The basics

 XSD vs Dingo
 Class Diagram
 NUnit Tests
 Java code

 Custom Builders




Files in contact sample:

  • helloworld.cs - root class
  • hellowroldType.cs - complexType which helloworld extends
  • dashSchema.csproj - VS.NET project file
  • dashSchema.sln - solution for project
  • Test - simple test class to load the sample data
  • xml - directory containing the schema and sample data
Step-by-step Instructions

  1. Open a DOS shell
  2. change to "Dingo/bin/" directory. Example: cd c:\Dingo\bin\
  3. copy dashSchema.xsd to the bin directory
  4. compile the schema with "dingo dashSchema.xsd" command
  5. copy the generated files to "Dingo/samples/dashSchema/" directory and replace the existing files. The files should be the same.
  6. open the contact project
  7. open Test.cs class in VS.NET
  8. build the project
  9. open a second DOS shell
  10. change to "Dingo/samples/dashSchema/bin/" directory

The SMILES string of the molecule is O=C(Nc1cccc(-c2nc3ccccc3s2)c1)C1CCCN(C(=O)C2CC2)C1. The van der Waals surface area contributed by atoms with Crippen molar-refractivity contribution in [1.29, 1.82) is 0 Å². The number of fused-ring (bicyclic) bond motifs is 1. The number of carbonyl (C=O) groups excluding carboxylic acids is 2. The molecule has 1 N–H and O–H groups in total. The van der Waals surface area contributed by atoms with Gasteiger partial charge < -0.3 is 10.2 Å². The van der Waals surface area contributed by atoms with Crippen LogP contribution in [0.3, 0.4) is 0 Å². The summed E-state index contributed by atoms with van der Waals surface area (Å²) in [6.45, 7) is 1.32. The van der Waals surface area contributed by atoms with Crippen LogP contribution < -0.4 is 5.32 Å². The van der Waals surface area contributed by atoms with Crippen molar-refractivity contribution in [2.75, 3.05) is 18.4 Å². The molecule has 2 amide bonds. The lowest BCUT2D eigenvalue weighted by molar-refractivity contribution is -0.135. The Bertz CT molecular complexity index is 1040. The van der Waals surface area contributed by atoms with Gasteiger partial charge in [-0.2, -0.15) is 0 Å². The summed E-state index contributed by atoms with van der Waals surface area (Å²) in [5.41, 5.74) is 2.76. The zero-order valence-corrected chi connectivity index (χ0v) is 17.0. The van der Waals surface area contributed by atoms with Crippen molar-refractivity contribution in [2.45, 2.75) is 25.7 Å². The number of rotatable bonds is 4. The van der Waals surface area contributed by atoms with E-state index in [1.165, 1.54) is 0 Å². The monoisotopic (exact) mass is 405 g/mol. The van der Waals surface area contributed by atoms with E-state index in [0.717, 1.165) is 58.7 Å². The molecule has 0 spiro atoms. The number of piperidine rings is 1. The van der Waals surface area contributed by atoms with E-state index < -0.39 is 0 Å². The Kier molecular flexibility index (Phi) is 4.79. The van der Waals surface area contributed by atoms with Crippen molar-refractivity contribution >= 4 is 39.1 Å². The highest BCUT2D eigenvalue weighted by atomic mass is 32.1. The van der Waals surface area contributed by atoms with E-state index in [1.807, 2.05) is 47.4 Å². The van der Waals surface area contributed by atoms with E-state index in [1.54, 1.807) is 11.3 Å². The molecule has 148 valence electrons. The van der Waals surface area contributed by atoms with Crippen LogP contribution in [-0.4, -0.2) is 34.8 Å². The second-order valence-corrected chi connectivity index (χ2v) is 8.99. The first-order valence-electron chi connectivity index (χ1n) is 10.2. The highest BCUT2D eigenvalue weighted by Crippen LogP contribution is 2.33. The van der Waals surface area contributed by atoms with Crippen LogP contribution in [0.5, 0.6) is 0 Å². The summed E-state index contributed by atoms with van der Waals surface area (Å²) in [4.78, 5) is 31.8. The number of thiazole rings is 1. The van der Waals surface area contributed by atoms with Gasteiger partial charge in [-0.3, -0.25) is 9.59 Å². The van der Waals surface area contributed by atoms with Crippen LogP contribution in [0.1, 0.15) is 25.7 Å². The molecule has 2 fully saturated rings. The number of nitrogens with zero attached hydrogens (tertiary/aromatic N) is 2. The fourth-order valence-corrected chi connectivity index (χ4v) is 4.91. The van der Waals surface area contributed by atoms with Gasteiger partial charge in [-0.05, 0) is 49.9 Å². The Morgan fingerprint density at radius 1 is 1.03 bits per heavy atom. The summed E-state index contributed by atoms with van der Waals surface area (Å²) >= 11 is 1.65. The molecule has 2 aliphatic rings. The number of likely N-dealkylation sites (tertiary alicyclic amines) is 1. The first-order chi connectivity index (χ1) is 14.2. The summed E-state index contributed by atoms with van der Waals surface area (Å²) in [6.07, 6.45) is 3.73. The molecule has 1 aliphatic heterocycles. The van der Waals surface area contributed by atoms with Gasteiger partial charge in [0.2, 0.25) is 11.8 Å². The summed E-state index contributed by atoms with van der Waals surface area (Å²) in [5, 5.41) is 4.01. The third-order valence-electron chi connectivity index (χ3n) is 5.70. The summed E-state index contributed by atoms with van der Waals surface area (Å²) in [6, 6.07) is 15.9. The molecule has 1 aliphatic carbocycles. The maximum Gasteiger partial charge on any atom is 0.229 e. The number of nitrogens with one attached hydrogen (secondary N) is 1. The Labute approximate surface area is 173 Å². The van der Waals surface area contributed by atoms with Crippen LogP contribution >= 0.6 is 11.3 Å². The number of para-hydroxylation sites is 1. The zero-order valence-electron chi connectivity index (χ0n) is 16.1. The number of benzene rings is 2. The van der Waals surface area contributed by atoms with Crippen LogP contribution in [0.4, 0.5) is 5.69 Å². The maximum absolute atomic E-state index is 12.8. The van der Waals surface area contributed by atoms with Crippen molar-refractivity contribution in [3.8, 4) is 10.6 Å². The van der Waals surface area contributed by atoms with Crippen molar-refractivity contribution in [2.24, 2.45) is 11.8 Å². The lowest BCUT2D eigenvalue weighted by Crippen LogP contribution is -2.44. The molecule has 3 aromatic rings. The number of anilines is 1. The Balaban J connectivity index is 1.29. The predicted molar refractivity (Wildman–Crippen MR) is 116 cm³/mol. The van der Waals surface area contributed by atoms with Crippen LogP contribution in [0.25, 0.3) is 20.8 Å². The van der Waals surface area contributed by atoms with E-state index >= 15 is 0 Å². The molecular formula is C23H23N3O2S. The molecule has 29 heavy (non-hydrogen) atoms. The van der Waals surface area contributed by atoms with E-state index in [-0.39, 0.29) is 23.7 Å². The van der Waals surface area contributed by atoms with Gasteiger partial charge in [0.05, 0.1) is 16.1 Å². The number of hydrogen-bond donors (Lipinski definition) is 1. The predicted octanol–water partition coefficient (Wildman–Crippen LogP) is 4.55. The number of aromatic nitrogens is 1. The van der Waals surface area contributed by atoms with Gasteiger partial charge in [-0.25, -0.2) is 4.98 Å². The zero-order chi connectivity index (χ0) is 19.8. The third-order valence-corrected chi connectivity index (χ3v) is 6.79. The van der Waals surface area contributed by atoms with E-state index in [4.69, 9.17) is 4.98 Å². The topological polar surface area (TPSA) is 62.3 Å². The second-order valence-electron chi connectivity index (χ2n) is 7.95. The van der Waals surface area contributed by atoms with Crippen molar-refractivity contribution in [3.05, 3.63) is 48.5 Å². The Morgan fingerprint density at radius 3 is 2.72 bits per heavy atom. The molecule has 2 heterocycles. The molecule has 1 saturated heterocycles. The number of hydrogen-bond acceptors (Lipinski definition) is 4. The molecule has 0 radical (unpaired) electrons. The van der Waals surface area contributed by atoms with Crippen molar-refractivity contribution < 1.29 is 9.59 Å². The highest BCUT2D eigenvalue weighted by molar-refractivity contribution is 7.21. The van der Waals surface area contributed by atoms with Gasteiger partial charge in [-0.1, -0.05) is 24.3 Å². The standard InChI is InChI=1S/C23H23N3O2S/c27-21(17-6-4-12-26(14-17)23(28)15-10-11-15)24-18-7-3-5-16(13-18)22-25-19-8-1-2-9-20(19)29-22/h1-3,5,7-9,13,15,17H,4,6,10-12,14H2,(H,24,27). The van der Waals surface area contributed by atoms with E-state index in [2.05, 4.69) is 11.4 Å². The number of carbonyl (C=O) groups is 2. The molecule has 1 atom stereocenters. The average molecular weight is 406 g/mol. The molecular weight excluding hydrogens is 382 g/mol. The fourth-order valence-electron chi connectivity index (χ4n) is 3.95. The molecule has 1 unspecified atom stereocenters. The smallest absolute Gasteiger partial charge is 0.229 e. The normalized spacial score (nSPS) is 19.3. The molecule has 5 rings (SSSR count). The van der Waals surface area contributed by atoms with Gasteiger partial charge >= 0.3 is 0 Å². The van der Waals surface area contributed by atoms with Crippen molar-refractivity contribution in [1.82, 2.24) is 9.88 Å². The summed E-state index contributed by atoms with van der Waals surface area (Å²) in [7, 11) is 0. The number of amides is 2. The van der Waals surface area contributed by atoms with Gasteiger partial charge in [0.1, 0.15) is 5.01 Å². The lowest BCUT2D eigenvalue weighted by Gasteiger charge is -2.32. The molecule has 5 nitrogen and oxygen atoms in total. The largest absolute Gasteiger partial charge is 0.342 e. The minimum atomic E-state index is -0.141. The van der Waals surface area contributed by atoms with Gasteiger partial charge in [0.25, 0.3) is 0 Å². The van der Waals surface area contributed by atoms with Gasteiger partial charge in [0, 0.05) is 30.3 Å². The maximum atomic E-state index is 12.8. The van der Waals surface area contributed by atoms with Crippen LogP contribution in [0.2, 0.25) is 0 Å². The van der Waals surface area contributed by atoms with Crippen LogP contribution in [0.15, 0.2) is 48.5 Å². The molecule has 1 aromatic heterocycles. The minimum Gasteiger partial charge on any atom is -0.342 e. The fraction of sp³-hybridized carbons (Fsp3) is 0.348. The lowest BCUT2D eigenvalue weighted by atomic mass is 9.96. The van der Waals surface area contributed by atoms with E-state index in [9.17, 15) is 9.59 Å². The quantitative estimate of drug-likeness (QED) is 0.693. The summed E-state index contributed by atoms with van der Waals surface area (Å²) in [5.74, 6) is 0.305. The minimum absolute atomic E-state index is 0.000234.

11. run the test with "test.exe" command
This example tests how Dingo handles dashes "-" in the name. Since dashes are not legal characters for class names, Dingo and other schema compilers strip it out. The attribute then has to declare the type using the original dash name.

<xs:schema xmlns:xs="" elementFormDefault="qualified" attributeFormDefault="unqualified">
	<xs:complexType name="hello-worldType">
			<xs:element name="input" type="xs:string" maxOccurs="unbounded"/>
			<xs:element name="output" type="xs:string" maxOccurs="unbounded"/>
			<xs:element name="input-message" type="message"/>
			<xs:element name="output-message" type="message" maxOccurs="unbounded"/>
	<xs:simpleType name="message">
		<xs:restriction base="xs:string"/>
	<xs:element name="helloworld" type="hello-worldType"/>
</xs:schema> Logo
Copyright 2004 Peter Lin